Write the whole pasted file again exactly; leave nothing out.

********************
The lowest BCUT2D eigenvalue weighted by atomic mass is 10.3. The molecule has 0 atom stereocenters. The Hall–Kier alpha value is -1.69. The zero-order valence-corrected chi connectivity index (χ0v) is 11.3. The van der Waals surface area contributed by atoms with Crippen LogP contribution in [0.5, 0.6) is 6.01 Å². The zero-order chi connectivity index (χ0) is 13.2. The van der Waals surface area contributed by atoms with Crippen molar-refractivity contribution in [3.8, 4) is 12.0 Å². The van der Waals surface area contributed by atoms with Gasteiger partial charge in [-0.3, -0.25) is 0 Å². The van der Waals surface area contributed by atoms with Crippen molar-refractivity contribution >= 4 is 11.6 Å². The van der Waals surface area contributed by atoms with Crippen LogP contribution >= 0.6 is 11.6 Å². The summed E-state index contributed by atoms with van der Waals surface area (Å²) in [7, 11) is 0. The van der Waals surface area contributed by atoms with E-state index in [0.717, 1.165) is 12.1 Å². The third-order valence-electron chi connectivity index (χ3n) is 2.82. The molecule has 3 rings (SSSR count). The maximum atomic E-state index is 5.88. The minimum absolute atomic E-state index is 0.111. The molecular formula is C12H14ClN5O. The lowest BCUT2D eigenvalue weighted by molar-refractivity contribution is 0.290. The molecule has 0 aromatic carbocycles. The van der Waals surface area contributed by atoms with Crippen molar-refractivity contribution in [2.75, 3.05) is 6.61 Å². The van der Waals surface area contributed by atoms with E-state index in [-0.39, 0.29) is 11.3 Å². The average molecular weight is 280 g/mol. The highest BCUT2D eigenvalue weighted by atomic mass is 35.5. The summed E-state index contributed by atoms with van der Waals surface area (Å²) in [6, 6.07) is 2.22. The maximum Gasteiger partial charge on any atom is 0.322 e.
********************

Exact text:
The lowest BCUT2D eigenvalue weighted by atomic mass is 10.3. The molecule has 0 atom stereocenters. The Hall–Kier alpha value is -1.69. The zero-order valence-corrected chi connectivity index (χ0v) is 11.3. The van der Waals surface area contributed by atoms with Crippen LogP contribution in [0.5, 0.6) is 6.01 Å². The zero-order chi connectivity index (χ0) is 13.2. The van der Waals surface area contributed by atoms with Crippen molar-refractivity contribution in [3.8, 4) is 12.0 Å². The van der Waals surface area contributed by atoms with Gasteiger partial charge in [-0.3, -0.25) is 0 Å². The van der Waals surface area contributed by atoms with Crippen molar-refractivity contribution >= 4 is 11.6 Å². The van der Waals surface area contributed by atoms with Crippen LogP contribution >= 0.6 is 11.6 Å². The summed E-state index contributed by atoms with van der Waals surface area (Å²) in [7, 11) is 0. The van der Waals surface area contributed by atoms with E-state index in [0.717, 1.165) is 12.1 Å². The third-order valence-electron chi connectivity index (χ3n) is 2.82. The molecule has 3 rings (SSSR count). The maximum atomic E-state index is 5.88. The minimum absolute atomic E-state index is 0.111. The molecular formula is C12H14ClN5O. The lowest BCUT2D eigenvalue weighted by molar-refractivity contribution is 0.290. The molecule has 0 aromatic carbocycles. The van der Waals surface area contributed by atoms with Crippen molar-refractivity contribution in [2.75, 3.05) is 6.61 Å². The van der Waals surface area contributed by atoms with E-state index in [-0.39, 0.29) is 11.3 Å². The average molecular weight is 280 g/mol. The highest BCUT2D eigenvalue weighted by atomic mass is 35.5. The summed E-state index contributed by atoms with van der Waals surface area (Å²) in [6, 6.07) is 2.22. The maximum Gasteiger partial charge on any atom is 0.322 e.